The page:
'Al Capone: Icon' exposes Chicago mobster's love song writing softer side

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Al Capone: The name is as legendary, and infamous, as it ever was.

It's an immediate go-to whenever the subject is mobsters, surely a reason for PBS' new documentary about the Chicago-based underworld legend. Airing Tuesday (July 22), "Al Capone: Icon" traces his life ... not only the better-known, law-breaking aspects, but more docile elements not necessarily expected.

Capone (1899-1947) was a leader in establishing soup kitchens in the U.S., and milk cartons' addition of expiration dates was due largely to his efforts. Even in prison, his softer side emerged as he penned love songs for wife Mae.

That said, the more famous Al Capone image remains, certainly for filmmakers who have made him a pivotal character in movies over the years. Capone's established place in popular culture is considered in the special, so here's a look at some of the films that have kept him in the general public's consciousness.

"Al Capone" (1959): Rod Steiger certainly had the snarl down pat in the title role, as a documentary-like approach held commendably to facts.

"The St. Valentine's Day Massacre" (1967): Another expert performer, Jason Robards, made a highly credible Capone in producer-director Roger Corman's gritty dramatization of the famous assault on rival Bugs Moran's gang on Feb. 14, 1929.

"The Man With the Golden Gun" (1974): A Capone mannequin was shot up by a hit man (Marc Lawrence) stalking assassin Scaramanga (Christopher Lee) in a carnival-style fun house.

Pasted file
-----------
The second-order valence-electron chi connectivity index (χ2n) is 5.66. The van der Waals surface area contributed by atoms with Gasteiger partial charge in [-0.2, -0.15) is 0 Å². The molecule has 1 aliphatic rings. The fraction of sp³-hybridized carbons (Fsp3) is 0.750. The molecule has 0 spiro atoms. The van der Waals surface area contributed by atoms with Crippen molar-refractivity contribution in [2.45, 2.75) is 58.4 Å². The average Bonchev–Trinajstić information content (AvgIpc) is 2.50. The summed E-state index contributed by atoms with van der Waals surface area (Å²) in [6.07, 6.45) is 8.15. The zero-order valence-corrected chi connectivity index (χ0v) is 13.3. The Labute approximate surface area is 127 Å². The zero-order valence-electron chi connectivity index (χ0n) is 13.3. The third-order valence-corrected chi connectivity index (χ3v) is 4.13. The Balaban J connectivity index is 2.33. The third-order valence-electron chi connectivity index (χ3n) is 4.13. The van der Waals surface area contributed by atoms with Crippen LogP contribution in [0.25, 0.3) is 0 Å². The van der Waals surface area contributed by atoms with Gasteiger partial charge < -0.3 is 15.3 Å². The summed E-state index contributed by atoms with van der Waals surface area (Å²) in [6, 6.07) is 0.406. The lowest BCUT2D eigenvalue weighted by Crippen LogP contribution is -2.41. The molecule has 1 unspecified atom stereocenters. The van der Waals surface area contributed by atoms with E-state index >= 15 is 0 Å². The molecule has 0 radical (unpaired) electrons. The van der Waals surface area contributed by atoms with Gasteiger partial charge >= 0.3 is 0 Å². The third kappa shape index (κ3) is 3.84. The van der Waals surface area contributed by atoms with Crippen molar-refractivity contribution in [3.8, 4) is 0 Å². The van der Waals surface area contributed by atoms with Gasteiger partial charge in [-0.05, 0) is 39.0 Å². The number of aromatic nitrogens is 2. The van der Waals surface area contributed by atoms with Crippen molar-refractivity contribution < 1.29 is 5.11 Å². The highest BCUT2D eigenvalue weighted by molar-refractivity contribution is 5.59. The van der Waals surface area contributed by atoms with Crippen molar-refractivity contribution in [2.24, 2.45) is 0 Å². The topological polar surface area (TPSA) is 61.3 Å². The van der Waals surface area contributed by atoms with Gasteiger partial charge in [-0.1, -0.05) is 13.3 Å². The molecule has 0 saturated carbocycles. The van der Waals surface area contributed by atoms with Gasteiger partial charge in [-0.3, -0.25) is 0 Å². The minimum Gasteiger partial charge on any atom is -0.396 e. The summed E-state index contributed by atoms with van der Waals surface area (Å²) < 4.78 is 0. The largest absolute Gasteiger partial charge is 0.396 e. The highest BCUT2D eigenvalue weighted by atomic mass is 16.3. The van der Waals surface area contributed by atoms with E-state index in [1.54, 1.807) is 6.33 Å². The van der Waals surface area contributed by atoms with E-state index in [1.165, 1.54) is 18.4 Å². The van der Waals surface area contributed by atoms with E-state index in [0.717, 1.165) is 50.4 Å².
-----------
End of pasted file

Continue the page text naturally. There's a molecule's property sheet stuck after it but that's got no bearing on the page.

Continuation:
"Capone" (1975): Ben Gazzara tackled the part of Capone in a script that followed the gangster into his prison years. Of note among the co-stars: a pre-"Rocky" Sylvester Stallone as Capone "enforcer" Frank Nitti.

"The Untouchables" (1987): In the Brian De Palma-directed drama, Robert De Niro expectedly furnishes a vivid portrait of Capone as Eliot Ness (Kevin Costner) pursues the mobster. In one scene, what Capone does to an associate with a baseball bat fuels one of the most memorable scenes in crime-movie history.

"Night at the Museum: Battle of the Smithsonian" (2009): Though this sequel was played largely for laughs, Jon Bernthal ("The Walking Dead") brought authority to the part of Capone, who confronted other famous figures of history.

Neville Brand and William Forsythe also played Capone in the television incarnations of "The Untouchables," as has Stephen Graham in the HBO series "Boardwalk Empire." It may not happen as frequently now, but whatever the screen size, it seems there always will be a media home for the eternally colorful Al Capone.
Photo/Video credit: PBS